Best way to learn kNN Algorithm using R Programming

In this article, I’ll show you the application of kNN (k – nearest neighbor) algorithm using R Programming. But, before we go ahead on that journey, you should read the following articles:
• Basics of machine learning from my previous article
• Common machine learning algorithms
• Introduction to kNN – simplified
We’ll also discuss a case study which describes the step by step process of implementing kNN in building models.

Machine Learning Libraries in Go Language

Go , an open source language by Google was initially created by group of engineers who were frustrated with C++. Ever since their creation, the language has gotten traction for its simplicity. It ranked highly in the programming popularity indexes of Redmonk & TiOBE.

Let me guess where you’re from

On the website you can enter a name, and an algorithm will print five countries the name seems come from. Try it out!


auto-sklearn is an automated machine learning toolkit and a drop-in replacement for a scikit-learn estimator.

10 IT Security Books for Big Data Scientists

1.The Realities of Securing Big Data
2.Data-Driven Security: Analysis, Visualization and Dashboards
3.Information Security Analytics: Finding Security Insights, Patterns, and Anomalies in Big Data
4.Hadoop Security: Protecting Your Big Data Platform
5.Big Data: A Primer
6.Application of Big Data for National Security: A Practitioner’s Guide to Emerging Technologies
7.Privacy and Big Data
8.Network Security with NetFlow and IPFIX: Big Data Analytics for Information Security
9.To the Cloud: Big Data in a Turbulent World
10.Compromised Data: From Social Media to Big Data

Spaghetti plots with ggplot2 and ggvis

This post was motivated by this article that discusses the graphics and statistical analysis for a two treatment, two period, two sequence (2x2x2) crossover drug interaction study of a new drug versus the standard. I wanted to write about implementing those graphics and the statistical analysis in R. This post is devoted to the different ways of generating the spaghetti plot in R, and the statistical analysis part will follow in the next post.

Top 3 Challenges Retailers Overcome With Business Analytics

Challenge #1: Consumers expect to have access to information about your products and services at any given time.
Challenge #2: We need to understand the consumer’s “path to purchase”.
Challenge #3: Information-empowered consumers are more demanding.

If you ask different questions you get different answers – one more way science isn’t broken it is just really hard

If you haven’t already read the amazing piece by Christie Aschwanden on why Science isn’t Broken you should do so immediately. It does an amazing job of capturing the nuance of statistics as applied to real data sets and how that can be misconstrued as science being “broken” without falling for the easy “everything is wrong” meme.

The World We Live In #5: Calories And Kilograms

I recently finished reading The Signal and the Noise, a book by Nate Silver, creator of the also famous FiveThirtyEight blog. The book is a very good reading for all data science professionals, and is a must in particular for all those who work trying to predict the future. The book praises the bayesian way of thinking as the best way to face and modify predictions and criticizes rigid ways of thinking with many examples of disastrous predictions. I enjoyed a lot the chapter dedicated to chess and how Deep Blue finally took over Kasparov. In a nutshell: I strongly recommend it. One of the plots of Silver’s book present a case of false negative showing the relationship between obesity and calorie consumption across the world countries. The plot shows that there is no evidence of a connection between both variables. Since it seemed very strange to me, I decided to reproduce the plot by myself.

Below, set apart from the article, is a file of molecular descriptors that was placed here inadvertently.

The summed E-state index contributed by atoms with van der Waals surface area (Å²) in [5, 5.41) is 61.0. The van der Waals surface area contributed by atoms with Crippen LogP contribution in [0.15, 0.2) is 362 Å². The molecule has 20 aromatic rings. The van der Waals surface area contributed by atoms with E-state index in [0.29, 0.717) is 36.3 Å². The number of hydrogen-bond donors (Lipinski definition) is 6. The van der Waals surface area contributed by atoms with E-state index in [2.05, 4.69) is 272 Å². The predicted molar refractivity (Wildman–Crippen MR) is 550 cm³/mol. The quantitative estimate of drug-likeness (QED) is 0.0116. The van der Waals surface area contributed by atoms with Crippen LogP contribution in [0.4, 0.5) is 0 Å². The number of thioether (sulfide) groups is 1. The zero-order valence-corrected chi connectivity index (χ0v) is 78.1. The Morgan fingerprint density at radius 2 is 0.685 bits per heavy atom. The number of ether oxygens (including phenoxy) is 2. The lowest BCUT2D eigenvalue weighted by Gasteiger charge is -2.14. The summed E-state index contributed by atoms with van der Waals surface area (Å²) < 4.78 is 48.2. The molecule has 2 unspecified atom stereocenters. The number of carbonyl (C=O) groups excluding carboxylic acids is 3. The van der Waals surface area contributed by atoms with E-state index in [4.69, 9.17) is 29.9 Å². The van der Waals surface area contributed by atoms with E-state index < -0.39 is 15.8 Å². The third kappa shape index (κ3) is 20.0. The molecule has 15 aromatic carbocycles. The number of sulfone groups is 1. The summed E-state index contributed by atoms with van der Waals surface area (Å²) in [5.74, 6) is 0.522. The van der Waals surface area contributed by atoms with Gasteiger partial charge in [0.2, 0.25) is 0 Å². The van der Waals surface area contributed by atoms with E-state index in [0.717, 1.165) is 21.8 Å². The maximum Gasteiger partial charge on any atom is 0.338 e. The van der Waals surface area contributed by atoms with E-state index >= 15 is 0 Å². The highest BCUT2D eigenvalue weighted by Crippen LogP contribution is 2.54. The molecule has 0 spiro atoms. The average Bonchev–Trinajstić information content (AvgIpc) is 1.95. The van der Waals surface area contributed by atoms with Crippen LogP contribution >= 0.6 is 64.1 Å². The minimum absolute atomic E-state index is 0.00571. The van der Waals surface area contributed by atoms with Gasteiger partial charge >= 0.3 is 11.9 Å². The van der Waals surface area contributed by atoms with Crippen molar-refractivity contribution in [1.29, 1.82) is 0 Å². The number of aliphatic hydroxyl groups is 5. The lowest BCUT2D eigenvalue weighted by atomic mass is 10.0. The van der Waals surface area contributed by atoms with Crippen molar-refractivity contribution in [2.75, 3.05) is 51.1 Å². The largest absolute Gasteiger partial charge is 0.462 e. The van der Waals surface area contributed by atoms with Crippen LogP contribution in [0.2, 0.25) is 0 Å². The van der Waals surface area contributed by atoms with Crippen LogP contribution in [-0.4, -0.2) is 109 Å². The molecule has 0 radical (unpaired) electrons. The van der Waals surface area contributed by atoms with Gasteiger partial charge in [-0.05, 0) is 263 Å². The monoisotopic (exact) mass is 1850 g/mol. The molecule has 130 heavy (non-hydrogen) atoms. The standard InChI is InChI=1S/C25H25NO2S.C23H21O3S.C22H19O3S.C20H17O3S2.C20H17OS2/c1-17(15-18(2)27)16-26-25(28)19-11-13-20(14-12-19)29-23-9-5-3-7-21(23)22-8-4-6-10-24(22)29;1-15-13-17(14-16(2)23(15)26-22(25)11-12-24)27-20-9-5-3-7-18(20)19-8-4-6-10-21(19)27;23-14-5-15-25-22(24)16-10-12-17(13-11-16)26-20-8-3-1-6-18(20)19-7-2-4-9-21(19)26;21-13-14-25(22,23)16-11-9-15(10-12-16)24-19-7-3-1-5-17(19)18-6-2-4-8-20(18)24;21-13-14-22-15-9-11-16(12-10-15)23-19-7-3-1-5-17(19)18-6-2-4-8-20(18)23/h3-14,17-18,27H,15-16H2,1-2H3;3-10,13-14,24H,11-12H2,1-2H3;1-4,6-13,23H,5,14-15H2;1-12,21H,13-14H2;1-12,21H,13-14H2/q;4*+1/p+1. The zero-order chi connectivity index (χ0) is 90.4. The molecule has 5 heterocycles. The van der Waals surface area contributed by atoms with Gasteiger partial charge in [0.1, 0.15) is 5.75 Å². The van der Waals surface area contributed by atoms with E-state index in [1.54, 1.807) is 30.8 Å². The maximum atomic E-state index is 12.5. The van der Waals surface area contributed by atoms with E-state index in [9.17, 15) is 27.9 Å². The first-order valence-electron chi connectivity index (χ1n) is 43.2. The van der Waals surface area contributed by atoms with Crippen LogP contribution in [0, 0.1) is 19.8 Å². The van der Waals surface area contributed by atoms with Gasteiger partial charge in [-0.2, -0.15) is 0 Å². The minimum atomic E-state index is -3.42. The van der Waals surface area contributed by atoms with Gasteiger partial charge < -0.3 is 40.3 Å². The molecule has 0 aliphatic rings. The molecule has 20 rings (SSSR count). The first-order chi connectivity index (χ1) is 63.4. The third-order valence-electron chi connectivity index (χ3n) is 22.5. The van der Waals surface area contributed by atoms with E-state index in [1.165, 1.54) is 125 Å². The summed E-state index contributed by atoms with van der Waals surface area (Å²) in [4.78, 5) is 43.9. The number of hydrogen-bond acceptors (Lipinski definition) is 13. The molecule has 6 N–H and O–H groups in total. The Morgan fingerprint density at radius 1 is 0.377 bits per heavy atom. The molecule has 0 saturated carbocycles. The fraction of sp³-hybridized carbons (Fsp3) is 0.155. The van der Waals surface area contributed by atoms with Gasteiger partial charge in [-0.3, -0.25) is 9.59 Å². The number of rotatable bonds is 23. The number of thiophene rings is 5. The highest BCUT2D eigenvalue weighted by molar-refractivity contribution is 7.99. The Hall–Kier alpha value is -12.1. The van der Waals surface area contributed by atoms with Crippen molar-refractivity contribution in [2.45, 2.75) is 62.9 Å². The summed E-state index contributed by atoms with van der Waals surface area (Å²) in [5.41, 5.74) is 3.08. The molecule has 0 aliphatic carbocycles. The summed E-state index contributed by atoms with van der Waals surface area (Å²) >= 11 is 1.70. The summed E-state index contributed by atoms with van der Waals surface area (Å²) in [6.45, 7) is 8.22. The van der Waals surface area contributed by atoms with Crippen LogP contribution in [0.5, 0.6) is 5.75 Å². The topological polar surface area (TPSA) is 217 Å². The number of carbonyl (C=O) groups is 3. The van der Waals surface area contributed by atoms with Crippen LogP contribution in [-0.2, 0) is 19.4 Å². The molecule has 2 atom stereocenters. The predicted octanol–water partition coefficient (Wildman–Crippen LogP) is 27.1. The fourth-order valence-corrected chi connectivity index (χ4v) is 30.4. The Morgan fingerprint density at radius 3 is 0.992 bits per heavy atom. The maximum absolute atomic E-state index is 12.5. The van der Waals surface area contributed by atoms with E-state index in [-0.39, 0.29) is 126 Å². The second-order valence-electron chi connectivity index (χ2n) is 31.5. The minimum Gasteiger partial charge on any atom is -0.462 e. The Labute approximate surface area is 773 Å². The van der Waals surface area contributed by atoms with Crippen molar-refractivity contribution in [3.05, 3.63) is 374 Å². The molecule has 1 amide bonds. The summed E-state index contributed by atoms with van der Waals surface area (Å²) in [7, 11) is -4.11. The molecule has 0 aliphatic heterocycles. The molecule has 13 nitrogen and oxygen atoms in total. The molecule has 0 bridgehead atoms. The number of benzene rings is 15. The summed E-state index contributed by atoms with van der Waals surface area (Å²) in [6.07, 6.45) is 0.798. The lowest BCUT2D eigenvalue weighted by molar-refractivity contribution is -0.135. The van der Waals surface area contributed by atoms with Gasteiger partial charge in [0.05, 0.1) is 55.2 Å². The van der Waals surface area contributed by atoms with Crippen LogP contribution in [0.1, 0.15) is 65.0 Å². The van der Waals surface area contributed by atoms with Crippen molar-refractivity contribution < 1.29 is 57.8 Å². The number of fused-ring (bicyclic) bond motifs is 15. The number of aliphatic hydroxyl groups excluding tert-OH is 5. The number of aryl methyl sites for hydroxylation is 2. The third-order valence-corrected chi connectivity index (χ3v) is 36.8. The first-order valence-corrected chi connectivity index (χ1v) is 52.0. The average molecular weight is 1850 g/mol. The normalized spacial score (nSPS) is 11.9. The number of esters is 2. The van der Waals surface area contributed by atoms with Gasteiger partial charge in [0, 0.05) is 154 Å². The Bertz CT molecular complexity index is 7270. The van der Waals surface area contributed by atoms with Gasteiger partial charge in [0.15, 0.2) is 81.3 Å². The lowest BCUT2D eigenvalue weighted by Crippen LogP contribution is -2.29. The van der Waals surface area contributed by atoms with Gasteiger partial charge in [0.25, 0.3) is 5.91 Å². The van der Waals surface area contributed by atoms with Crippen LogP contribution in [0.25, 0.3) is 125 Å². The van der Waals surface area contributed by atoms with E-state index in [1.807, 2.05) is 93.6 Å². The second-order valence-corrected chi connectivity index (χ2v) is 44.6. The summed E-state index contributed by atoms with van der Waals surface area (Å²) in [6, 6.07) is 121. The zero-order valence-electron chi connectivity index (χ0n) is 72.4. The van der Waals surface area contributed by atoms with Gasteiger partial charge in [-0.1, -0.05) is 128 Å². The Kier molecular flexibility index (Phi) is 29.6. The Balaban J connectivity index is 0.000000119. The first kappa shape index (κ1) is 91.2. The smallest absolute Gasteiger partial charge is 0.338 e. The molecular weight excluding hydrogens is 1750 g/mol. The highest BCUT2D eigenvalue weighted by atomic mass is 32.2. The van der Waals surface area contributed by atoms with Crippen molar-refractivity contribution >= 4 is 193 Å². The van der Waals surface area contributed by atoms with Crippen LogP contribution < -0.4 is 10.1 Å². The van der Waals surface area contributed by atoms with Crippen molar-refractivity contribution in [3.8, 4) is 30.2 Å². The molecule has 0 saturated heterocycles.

Kickin’ it with elastic net regression

With the kind of data that I usually work with, overfitting regression models can be a huge problem if I’m not careful. Ridge regression is a really effective technique for thwarting overfitting. It does this by penalizing the L2 norm (euclidean distance) of the coefficient vector which results in “shrinking” the beta coefficients. The aggressiveness of the penalty is controlled by a parameter lambda. Lasso regression is a related regularization method. Instead of using the L2 norm, though, it penalizes the L1 norm (manhattan distance) of the coefficient vector. Because it uses the L1 norm, some of the coefficients will shrink to zero while lambda increases. A similar effect would be achieved in Bayesian linear regression using a Laplacian prior (strongly peaked at zero) on each of the beta coefficients.

Track Hurricane Danny (Interactively) with R + leaflet

Danny became the first hurricane of the 2015 Season, so it’s a good time to revisit how one might be able to track them with R. We’ll pull track data from Unisys and just look at Danny, but it should be easy to extrapolate from the code. For this visualization, we’ll use leaflet since it’s all the rage and makes the plots interactive without any real work (thanks to the very real work by the HTML Widgets folks and the Leaflet.JS folks).